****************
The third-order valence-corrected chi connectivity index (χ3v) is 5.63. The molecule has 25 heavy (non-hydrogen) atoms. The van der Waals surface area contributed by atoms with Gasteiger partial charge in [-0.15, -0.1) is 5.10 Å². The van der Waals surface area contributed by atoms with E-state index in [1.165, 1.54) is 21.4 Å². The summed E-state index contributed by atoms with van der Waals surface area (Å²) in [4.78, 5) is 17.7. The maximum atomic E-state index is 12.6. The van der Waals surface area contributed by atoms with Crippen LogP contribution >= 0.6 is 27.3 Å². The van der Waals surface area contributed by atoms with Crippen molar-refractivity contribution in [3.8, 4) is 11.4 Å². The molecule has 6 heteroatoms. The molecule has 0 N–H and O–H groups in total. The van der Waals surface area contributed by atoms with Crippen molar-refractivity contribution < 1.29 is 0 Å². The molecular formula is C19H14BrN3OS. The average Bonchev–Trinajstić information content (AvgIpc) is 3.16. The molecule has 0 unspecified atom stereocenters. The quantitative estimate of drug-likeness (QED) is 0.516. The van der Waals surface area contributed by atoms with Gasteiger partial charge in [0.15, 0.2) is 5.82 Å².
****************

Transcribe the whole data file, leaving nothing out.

The third-order valence-corrected chi connectivity index (χ3v) is 5.63. The molecule has 25 heavy (non-hydrogen) atoms. The van der Waals surface area contributed by atoms with Gasteiger partial charge in [-0.15, -0.1) is 5.10 Å². The van der Waals surface area contributed by atoms with E-state index in [1.165, 1.54) is 21.4 Å². The summed E-state index contributed by atoms with van der Waals surface area (Å²) in [4.78, 5) is 17.7. The maximum atomic E-state index is 12.6. The van der Waals surface area contributed by atoms with Crippen LogP contribution >= 0.6 is 27.3 Å². The van der Waals surface area contributed by atoms with Crippen molar-refractivity contribution in [3.8, 4) is 11.4 Å². The molecule has 6 heteroatoms. The molecule has 0 N–H and O–H groups in total. The van der Waals surface area contributed by atoms with Crippen molar-refractivity contribution < 1.29 is 0 Å². The molecular formula is C19H14BrN3OS. The average Bonchev–Trinajstić information content (AvgIpc) is 3.16. The molecule has 0 unspecified atom stereocenters. The quantitative estimate of drug-likeness (QED) is 0.516. The van der Waals surface area contributed by atoms with Gasteiger partial charge in [0.15, 0.2) is 5.82 Å².